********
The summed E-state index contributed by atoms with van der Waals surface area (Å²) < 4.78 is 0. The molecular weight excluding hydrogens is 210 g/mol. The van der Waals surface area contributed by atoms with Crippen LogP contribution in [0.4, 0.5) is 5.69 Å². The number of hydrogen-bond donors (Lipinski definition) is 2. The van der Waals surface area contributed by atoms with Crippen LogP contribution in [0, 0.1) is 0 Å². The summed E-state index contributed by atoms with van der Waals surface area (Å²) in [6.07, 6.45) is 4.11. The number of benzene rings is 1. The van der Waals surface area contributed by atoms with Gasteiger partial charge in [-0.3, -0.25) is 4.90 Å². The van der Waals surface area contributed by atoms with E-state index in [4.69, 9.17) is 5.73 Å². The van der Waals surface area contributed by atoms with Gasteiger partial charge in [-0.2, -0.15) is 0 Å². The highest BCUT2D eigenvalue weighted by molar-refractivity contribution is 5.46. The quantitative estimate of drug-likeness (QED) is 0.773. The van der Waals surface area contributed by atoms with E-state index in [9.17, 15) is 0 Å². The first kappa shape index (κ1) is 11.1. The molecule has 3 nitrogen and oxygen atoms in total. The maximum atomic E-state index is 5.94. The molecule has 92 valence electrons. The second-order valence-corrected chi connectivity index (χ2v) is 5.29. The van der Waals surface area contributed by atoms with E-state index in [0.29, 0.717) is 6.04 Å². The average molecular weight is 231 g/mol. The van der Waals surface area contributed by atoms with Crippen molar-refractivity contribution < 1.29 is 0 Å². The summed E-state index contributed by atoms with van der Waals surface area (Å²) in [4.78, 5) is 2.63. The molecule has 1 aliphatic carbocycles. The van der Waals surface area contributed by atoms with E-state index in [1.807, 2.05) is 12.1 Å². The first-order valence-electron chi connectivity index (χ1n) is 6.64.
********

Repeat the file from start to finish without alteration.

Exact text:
The summed E-state index contributed by atoms with van der Waals surface area (Å²) < 4.78 is 0. The molecular weight excluding hydrogens is 210 g/mol. The van der Waals surface area contributed by atoms with Crippen LogP contribution in [0.4, 0.5) is 5.69 Å². The number of hydrogen-bond donors (Lipinski definition) is 2. The van der Waals surface area contributed by atoms with Crippen LogP contribution in [0, 0.1) is 0 Å². The summed E-state index contributed by atoms with van der Waals surface area (Å²) in [6.07, 6.45) is 4.11. The number of benzene rings is 1. The van der Waals surface area contributed by atoms with Gasteiger partial charge in [-0.3, -0.25) is 4.90 Å². The van der Waals surface area contributed by atoms with E-state index in [4.69, 9.17) is 5.73 Å². The van der Waals surface area contributed by atoms with Gasteiger partial charge in [-0.2, -0.15) is 0 Å². The highest BCUT2D eigenvalue weighted by molar-refractivity contribution is 5.46. The quantitative estimate of drug-likeness (QED) is 0.773. The van der Waals surface area contributed by atoms with E-state index in [9.17, 15) is 0 Å². The first kappa shape index (κ1) is 11.1. The molecule has 3 nitrogen and oxygen atoms in total. The maximum atomic E-state index is 5.94. The molecule has 92 valence electrons. The second-order valence-corrected chi connectivity index (χ2v) is 5.29. The van der Waals surface area contributed by atoms with E-state index in [0.29, 0.717) is 6.04 Å². The average molecular weight is 231 g/mol. The van der Waals surface area contributed by atoms with Crippen molar-refractivity contribution < 1.29 is 0 Å². The summed E-state index contributed by atoms with van der Waals surface area (Å²) in [4.78, 5) is 2.63. The molecule has 1 aliphatic carbocycles. The van der Waals surface area contributed by atoms with E-state index in [1.807, 2.05) is 12.1 Å². The first-order valence-electron chi connectivity index (χ1n) is 6.64.